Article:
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Graphics Handles Are Now Objects, Not Doubles

Graphics Handles Are Object Handles

In previous releases, graphics handles are numeric handles of type double. Starting in R2014b, graphics handles are object handles of various types, depending on the class of the graphics object. Graphics objects now behave like other MATLAB® objects.

Most code written for numeric handles still works with object handles. For example, you can access graphics object properties and you can combine graphics objects into arrays, even if the objects belong to different classes. However, you should not perform operations that assume or require graphics handles to be numeric values, such as:

  • Perform arithmetic operations on handles

  • Use handles directly in logical statements without converting to a logical value

  • Rely on the numeric values of the root object (0) or figure handles (integers) in logical statements

  • Combine handles with data in numeric arrays

  • Use any program logic that depends on handles being numeric

  • Converting handles to character vectors or use handles in character vector operations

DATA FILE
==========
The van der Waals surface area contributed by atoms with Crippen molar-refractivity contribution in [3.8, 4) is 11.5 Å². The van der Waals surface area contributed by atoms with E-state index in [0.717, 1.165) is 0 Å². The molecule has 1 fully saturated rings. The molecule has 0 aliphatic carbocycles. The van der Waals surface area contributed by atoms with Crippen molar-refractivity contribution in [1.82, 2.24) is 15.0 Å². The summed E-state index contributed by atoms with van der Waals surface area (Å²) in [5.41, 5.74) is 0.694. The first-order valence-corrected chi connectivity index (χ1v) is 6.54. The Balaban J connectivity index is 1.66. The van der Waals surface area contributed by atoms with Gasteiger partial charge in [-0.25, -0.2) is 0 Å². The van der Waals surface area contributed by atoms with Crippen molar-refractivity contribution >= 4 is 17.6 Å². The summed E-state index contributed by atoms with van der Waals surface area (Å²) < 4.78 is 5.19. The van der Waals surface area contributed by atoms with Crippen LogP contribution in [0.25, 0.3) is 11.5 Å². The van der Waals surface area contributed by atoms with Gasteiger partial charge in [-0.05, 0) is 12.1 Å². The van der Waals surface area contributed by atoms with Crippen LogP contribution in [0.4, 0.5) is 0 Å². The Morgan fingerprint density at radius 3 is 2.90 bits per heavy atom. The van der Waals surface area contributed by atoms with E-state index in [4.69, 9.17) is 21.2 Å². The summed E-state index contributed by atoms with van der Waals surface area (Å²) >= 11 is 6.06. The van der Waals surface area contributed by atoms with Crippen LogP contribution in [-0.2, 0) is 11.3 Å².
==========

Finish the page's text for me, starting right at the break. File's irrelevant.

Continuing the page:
Accessing Properties of Graphics Objects

There are two ways to access properties of graphics objects that have object handles:

  • Use dot notation to refer to a particular object and property. Property names are case sensitive when using dot notation. For example, this code sets the Color property of a line to 'red'.

    h = plot(1:10);
    h.Color = 'red';

  • Use the set and get functions to access properties for an array of objects. For example, this code sets the LineWidth property for multiple lines.

    h = plot(rand(4));

Graphics Handle Arrays

Starting in R2014b, preallocate arrays of graphics handles using the gobjects function instead of the zeros or ones function. Preallocating with zeros or ones still runs without error, but can be slow.

The syntax for gobjects is the same as the syntax for ones and zeros.

h = gobjects(3,1); % preallocate
h(1) = figure;
h(2) = plot(1:10);
h(3) = gca;
You can combine graphics handles into arrays even if the handles are different classes. MATLAB casts the array to a common base class.
ans =

Testing Validity of Graphics Handles

Starting in R2014b, test the validity of graphics handles using the isgraphics function instead of ishghandle.

x = 1:10;
y = sin(x);

p = plot(x,y);
ax = gca;
ans =

     1     1 

Referring to Figures by Integer Handles

Starting in R2014b, you can refer to a figure by either its object handle or its integer handle. The integer handle is the value in the new Number property of the figure.

h = figure; % object handle
fignum = h.Number; % integer handle
The integer handle, fignum, is a valid figure handle.
isgraphics(fignum) % test handle validity
ans =


Deleting Multiple Graphics Objects

Starting in R2014b, the delete function accepts only one input argument. To delete multiple graphics objects, pass a single handle array to the function, instead of using multiple arguments.

h1 = annotation('line');
h2 = annotation('ellipse');
h3 = annotation('rectangle');